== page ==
Employees want it, managers know it’s important, and it usually doesn’t cost a dime. When you look at it that way, you’d expect to be drowning in recognition at work.
Yet, a recent Gallup poll showed that lack of workplace appreciation is a major concern among employees.
It’s not that surprising when you think about the possible reasons.Some of your coworkers could feel too competitive to notice you. Your boss could think that keeping you on the payroll proves they’re satisfied with your performance, and any of your colleagues could be uncomfortable or unfamiliar with handing out praise.
If you want to feel valued, you may need to shake things up. Start with these suggestions for creating more recognition for yourself and your colleagues.
Giving Recognition to Others:
If you encourage a more grateful and caring office culture, some of the benefits are bound to come your way. Plus, you’ll avoid the potential pitfalls of conspicuous self-promotion.
- Share credit. Put your ego aside and show that you’re interested in the whole team. If you acknowledge others’ contributions, they’re more likely to do the same for you.
- Praise skillfully. Specific feedback is more effective than general statements. Recognize your coworkers for their negotiation skills or marketing savvy instead of just saying that they did a great job. Remember that sincerity counts too.
- Support formal programs. If your employer has established recognition programs, learn the details and participate enthusiastically. You may be the next employee of the month.
- Socialize more. Ensure you get to know your colleagues. Take time out for small talk and listen closely to what they have to say. Communicate in person rather than relying on email and texts.
- Build your network. Develop a habit of helping others. Nurturing relationships will give you allies who believe in your abilities and talents.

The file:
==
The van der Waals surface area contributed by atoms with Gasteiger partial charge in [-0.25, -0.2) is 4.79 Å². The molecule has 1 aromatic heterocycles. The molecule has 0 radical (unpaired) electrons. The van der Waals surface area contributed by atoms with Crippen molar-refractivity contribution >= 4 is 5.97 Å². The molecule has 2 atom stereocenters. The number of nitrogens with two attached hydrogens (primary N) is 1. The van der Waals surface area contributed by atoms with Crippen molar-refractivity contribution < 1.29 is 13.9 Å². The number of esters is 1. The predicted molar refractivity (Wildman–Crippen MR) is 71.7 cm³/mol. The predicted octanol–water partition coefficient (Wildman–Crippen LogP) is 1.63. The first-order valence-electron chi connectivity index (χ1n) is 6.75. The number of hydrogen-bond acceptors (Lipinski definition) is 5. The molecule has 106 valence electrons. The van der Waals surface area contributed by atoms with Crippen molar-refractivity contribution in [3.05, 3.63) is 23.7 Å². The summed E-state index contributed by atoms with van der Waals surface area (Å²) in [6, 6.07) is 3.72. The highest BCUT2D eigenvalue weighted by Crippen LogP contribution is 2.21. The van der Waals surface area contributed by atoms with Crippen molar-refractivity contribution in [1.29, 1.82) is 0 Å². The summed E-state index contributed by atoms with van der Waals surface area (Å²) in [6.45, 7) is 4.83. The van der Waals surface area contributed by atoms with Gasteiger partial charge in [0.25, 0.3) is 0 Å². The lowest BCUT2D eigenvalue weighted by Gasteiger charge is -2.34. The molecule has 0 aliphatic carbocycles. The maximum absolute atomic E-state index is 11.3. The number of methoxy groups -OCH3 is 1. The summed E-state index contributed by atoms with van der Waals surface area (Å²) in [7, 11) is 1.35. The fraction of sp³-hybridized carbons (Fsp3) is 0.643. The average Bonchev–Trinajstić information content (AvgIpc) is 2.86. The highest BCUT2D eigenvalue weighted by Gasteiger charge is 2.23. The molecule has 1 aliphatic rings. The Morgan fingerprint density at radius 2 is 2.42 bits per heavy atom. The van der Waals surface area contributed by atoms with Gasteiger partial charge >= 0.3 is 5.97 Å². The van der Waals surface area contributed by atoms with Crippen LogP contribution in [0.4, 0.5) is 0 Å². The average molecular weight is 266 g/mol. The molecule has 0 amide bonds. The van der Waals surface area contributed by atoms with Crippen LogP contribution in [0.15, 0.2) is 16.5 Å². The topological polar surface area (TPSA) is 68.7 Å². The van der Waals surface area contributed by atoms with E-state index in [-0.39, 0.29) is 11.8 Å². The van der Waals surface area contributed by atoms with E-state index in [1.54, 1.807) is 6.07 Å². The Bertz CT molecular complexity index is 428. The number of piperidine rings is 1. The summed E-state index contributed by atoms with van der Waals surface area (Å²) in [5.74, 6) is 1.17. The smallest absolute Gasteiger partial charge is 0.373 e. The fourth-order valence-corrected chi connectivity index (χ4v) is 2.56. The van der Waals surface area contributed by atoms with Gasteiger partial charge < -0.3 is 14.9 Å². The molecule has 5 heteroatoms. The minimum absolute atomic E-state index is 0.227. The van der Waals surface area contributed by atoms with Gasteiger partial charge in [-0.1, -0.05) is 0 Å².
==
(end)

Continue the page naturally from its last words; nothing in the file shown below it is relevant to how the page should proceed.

Gaining Recognition for Yourself:
You can still call attention to your accomplishments in a constructive way. Learn how to increase your visibility without having to brag.
- Ask for feedback. Find out what others think of your performance. Constructive feedback helps you to learn and grow.
- Track your achievements. Document your victories on a regular basis so you’re ready to show how your work makes a difference. Come up with compelling stories to make your experiences interesting to share on social media or your next job evaluation.
- Stay updated. Be knowledgeable and informed about your industry. Read annual reports and news stories. Attend conferences and networking events.
- Accept compliments graciously. When you do receive recognition, take advantage of the opportunity. Express your gratitude and let others know that they’ve brightened your day. Enjoy your moment in the sun without feeling self-conscious.
- Talk with your boss. Work at having a strong and positive relationship with your supervisor. Clarify their priorities and make them your own.
- Expand your role. Pay attention to how your position fits into the bigger picture. Think strategically and look for ways to take on more responsibility. Volunteer for high-profile projects or serve on a committee with coworkers you want to get to know better.
- Project confidence. You’re more likely to receive recognition if you believe in your own worth. Stand tall and minimize nervous gestures. Make eye contact and speak up at meetings.
Unconditional self-esteem is the most profound recognition you can receive at work or home, but it’s nice to know that your colleagues appreciate you too. Being acknowledged for your contributions makes your job more enjoyable and increases your chances for advancement.
If you want more secrets to building a successful career brand, you can:
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